Various forms of the records-that-changed-my-life meme have been making the rounds lately, so I came up with my own version, which I call “The Twenty-Five Record Albums That Changed My Life.” Throughout the coming month, I’ll write about one of these albums every weekday in the order in which I first heard them, starting in 1968:1. Tchaikovsky’s Sixth Symphony (“Pathétique”), performed by Eugene Ormandy and the Philadelphia Orchestra (RCA)
This is the first record album I bought with my own money. It came out in 1968, the year I started going to junior high school. I know why I chose this particular version: Eugene Ormandy and the Philadelphia Orchestra had just signed a recording contract with RCA, and his remake of the “Pathétique” was on sale at the only music store in Smalltown, U.S.A., that carried classical records. I don’t know why I opted for Tchaikovsky over, say, Beethoven or Mozart, but I probably heard the piece on TV at some time or other and was swept away by its heart-on-sleeve romanticism, which was made to thrill sensitive, susceptible twelve-year-old eggheads like me.Within a few years, alas, I’d turned my nose up at Tchaikovsky (I was quite the little music snob in college). Fortunately, I soon came to my senses and realized the truth of this remark by Benjamin Britten: “I’ve always inclined to the clear and clean—the ‘slender’ sound of, say, Mozart or Verdi or Mahler—or even Tchaikovsky, if he is played in a restrained, though vital, way.” Britten said this in 1944, at a time when the notion of performing a piece like the “Pathétique” in a “restrained, though vital, way” was alien to most musicians, Ormandy included. Not until much later did tastes in Tchaikovsky interpretation start to shift. Once I’d heard the “Pathétique” played by Arturo Toscanini, I knew there were other, better ways to perform his music. Nevertheless, it was Eugene Ormandy who first got me through the door, for which I will forever be in his debt.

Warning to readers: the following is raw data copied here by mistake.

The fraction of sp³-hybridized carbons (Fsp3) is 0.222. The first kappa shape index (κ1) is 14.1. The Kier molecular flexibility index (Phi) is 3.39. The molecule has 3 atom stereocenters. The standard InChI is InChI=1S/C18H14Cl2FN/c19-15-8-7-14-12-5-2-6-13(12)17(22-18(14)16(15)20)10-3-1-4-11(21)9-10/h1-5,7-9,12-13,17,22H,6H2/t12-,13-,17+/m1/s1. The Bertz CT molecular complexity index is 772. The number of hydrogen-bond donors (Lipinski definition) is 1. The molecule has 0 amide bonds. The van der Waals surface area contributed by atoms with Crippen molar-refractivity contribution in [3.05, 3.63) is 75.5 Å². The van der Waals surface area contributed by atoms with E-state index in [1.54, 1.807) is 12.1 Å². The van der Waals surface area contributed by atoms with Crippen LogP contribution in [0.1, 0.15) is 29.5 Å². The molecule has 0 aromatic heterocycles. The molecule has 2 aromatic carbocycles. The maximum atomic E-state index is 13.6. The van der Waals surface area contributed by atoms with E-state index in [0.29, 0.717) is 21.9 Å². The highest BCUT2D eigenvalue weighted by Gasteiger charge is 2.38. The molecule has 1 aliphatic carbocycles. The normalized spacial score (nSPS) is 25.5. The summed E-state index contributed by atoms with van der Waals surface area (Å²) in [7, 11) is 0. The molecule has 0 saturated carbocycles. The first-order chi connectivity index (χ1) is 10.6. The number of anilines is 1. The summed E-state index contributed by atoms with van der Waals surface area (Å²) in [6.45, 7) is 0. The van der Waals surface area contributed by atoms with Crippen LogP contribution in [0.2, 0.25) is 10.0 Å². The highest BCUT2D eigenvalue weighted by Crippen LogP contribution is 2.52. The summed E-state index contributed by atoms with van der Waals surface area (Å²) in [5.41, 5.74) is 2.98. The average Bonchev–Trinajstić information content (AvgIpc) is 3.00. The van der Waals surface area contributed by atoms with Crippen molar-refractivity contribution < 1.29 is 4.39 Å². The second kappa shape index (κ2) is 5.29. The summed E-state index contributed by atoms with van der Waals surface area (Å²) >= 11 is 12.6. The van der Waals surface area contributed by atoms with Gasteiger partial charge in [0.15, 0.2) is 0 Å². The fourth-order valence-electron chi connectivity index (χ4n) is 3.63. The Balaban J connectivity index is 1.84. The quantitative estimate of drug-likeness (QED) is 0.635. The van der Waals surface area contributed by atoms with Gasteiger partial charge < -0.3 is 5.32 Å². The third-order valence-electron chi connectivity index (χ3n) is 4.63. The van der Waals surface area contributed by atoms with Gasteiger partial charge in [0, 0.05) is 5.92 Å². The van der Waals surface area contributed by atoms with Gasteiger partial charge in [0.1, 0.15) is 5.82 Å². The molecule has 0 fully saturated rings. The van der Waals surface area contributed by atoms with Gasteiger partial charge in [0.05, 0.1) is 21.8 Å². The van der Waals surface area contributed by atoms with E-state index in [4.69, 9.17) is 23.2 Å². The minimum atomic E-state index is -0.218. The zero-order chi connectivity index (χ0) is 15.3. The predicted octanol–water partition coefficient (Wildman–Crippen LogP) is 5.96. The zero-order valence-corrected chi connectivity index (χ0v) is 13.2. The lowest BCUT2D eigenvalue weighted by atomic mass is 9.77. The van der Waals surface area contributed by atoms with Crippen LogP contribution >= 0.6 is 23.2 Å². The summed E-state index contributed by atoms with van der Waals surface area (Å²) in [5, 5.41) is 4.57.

(To be continued)